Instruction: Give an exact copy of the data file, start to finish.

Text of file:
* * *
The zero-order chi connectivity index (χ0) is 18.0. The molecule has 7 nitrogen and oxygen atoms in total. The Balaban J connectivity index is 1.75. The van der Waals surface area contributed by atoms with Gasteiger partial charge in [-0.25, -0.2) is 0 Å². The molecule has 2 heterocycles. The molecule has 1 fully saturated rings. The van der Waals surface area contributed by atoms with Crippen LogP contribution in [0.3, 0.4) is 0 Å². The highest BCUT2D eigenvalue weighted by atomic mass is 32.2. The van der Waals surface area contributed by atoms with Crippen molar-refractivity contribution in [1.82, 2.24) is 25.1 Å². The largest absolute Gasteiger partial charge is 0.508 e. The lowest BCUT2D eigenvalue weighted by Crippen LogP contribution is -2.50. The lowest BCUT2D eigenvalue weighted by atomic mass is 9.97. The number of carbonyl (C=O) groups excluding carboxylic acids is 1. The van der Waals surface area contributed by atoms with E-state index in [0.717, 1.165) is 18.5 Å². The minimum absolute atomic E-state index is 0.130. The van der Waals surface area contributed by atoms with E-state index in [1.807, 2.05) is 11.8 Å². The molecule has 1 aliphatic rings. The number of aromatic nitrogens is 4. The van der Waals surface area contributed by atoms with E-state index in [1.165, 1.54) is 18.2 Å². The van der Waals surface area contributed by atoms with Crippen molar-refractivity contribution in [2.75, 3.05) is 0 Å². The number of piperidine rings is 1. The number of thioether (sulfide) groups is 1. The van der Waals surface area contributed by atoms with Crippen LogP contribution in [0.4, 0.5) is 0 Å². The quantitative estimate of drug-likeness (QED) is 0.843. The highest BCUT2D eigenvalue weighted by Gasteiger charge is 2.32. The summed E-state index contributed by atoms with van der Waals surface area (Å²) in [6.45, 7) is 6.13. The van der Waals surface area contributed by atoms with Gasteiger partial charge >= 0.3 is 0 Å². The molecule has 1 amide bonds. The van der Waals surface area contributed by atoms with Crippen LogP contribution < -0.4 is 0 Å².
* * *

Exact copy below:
The zero-order chi connectivity index (χ0) is 18.0. The molecule has 7 nitrogen and oxygen atoms in total. The Balaban J connectivity index is 1.75. The van der Waals surface area contributed by atoms with Gasteiger partial charge in [-0.25, -0.2) is 0 Å². The molecule has 2 heterocycles. The molecule has 1 fully saturated rings. The van der Waals surface area contributed by atoms with Crippen LogP contribution in [0.3, 0.4) is 0 Å². The highest BCUT2D eigenvalue weighted by atomic mass is 32.2. The van der Waals surface area contributed by atoms with Crippen molar-refractivity contribution in [1.82, 2.24) is 25.1 Å². The largest absolute Gasteiger partial charge is 0.508 e. The lowest BCUT2D eigenvalue weighted by Crippen LogP contribution is -2.50. The lowest BCUT2D eigenvalue weighted by atomic mass is 9.97. The number of carbonyl (C=O) groups excluding carboxylic acids is 1. The van der Waals surface area contributed by atoms with E-state index in [0.717, 1.165) is 18.5 Å². The minimum absolute atomic E-state index is 0.130. The van der Waals surface area contributed by atoms with E-state index in [1.807, 2.05) is 11.8 Å². The molecule has 1 aliphatic rings. The number of aromatic nitrogens is 4. The van der Waals surface area contributed by atoms with E-state index in [1.165, 1.54) is 18.2 Å². The van der Waals surface area contributed by atoms with Crippen molar-refractivity contribution in [2.75, 3.05) is 0 Å². The number of piperidine rings is 1. The number of thioether (sulfide) groups is 1. The van der Waals surface area contributed by atoms with Crippen LogP contribution in [0.4, 0.5) is 0 Å². The quantitative estimate of drug-likeness (QED) is 0.843. The highest BCUT2D eigenvalue weighted by Gasteiger charge is 2.32. The summed E-state index contributed by atoms with van der Waals surface area (Å²) in [6.45, 7) is 6.13. The van der Waals surface area contributed by atoms with Gasteiger partial charge >= 0.3 is 0 Å². The molecule has 1 amide bonds. The van der Waals surface area contributed by atoms with Crippen LogP contribution < -0.4 is 0 Å².